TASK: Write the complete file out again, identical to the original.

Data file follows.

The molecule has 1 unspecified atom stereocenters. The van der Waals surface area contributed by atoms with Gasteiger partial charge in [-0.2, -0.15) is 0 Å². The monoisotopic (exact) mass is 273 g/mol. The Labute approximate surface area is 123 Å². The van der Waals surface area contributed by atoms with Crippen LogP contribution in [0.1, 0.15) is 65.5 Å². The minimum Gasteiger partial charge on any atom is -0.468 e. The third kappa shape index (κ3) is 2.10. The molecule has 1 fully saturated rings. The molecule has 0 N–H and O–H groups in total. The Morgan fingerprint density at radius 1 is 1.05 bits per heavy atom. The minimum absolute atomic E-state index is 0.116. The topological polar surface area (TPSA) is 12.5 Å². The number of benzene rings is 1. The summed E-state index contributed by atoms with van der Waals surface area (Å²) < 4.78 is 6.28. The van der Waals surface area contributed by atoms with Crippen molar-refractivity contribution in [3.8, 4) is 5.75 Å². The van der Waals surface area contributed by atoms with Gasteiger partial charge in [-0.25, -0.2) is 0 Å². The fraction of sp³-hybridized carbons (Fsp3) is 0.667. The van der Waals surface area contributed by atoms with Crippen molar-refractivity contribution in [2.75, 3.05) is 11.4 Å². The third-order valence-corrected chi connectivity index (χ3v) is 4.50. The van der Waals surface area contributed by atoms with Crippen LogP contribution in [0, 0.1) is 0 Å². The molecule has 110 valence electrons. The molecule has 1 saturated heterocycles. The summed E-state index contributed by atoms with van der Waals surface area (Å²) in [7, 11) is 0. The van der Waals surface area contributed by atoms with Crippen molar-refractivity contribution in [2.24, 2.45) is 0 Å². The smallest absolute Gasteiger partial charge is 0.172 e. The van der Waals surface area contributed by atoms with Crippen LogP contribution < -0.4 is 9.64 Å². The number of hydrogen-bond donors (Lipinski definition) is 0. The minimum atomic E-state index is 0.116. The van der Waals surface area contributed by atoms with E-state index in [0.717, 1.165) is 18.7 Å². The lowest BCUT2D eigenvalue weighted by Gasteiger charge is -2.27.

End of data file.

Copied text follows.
The molecule has 1 unspecified atom stereocenters. The van der Waals surface area contributed by atoms with Gasteiger partial charge in [-0.2, -0.15) is 0 Å². The monoisotopic (exact) mass is 273 g/mol. The Labute approximate surface area is 123 Å². The van der Waals surface area contributed by atoms with Crippen LogP contribution in [0.1, 0.15) is 65.5 Å². The minimum Gasteiger partial charge on any atom is -0.468 e. The third kappa shape index (κ3) is 2.10. The molecule has 1 fully saturated rings. The molecule has 0 N–H and O–H groups in total. The Morgan fingerprint density at radius 1 is 1.05 bits per heavy atom. The minimum absolute atomic E-state index is 0.116. The topological polar surface area (TPSA) is 12.5 Å². The number of benzene rings is 1. The summed E-state index contributed by atoms with van der Waals surface area (Å²) < 4.78 is 6.28. The van der Waals surface area contributed by atoms with Crippen molar-refractivity contribution in [3.8, 4) is 5.75 Å². The van der Waals surface area contributed by atoms with Gasteiger partial charge in [-0.25, -0.2) is 0 Å². The fraction of sp³-hybridized carbons (Fsp3) is 0.667. The van der Waals surface area contributed by atoms with Crippen molar-refractivity contribution in [2.75, 3.05) is 11.4 Å². The third-order valence-corrected chi connectivity index (χ3v) is 4.50. The van der Waals surface area contributed by atoms with Crippen LogP contribution in [0, 0.1) is 0 Å². The molecule has 110 valence electrons. The molecule has 1 saturated heterocycles. The summed E-state index contributed by atoms with van der Waals surface area (Å²) in [7, 11) is 0. The van der Waals surface area contributed by atoms with Crippen molar-refractivity contribution in [2.24, 2.45) is 0 Å². The smallest absolute Gasteiger partial charge is 0.172 e. The van der Waals surface area contributed by atoms with Crippen LogP contribution < -0.4 is 9.64 Å². The number of hydrogen-bond donors (Lipinski definition) is 0. The minimum atomic E-state index is 0.116. The van der Waals surface area contributed by atoms with E-state index in [0.717, 1.165) is 18.7 Å². The lowest BCUT2D eigenvalue weighted by Gasteiger charge is -2.27.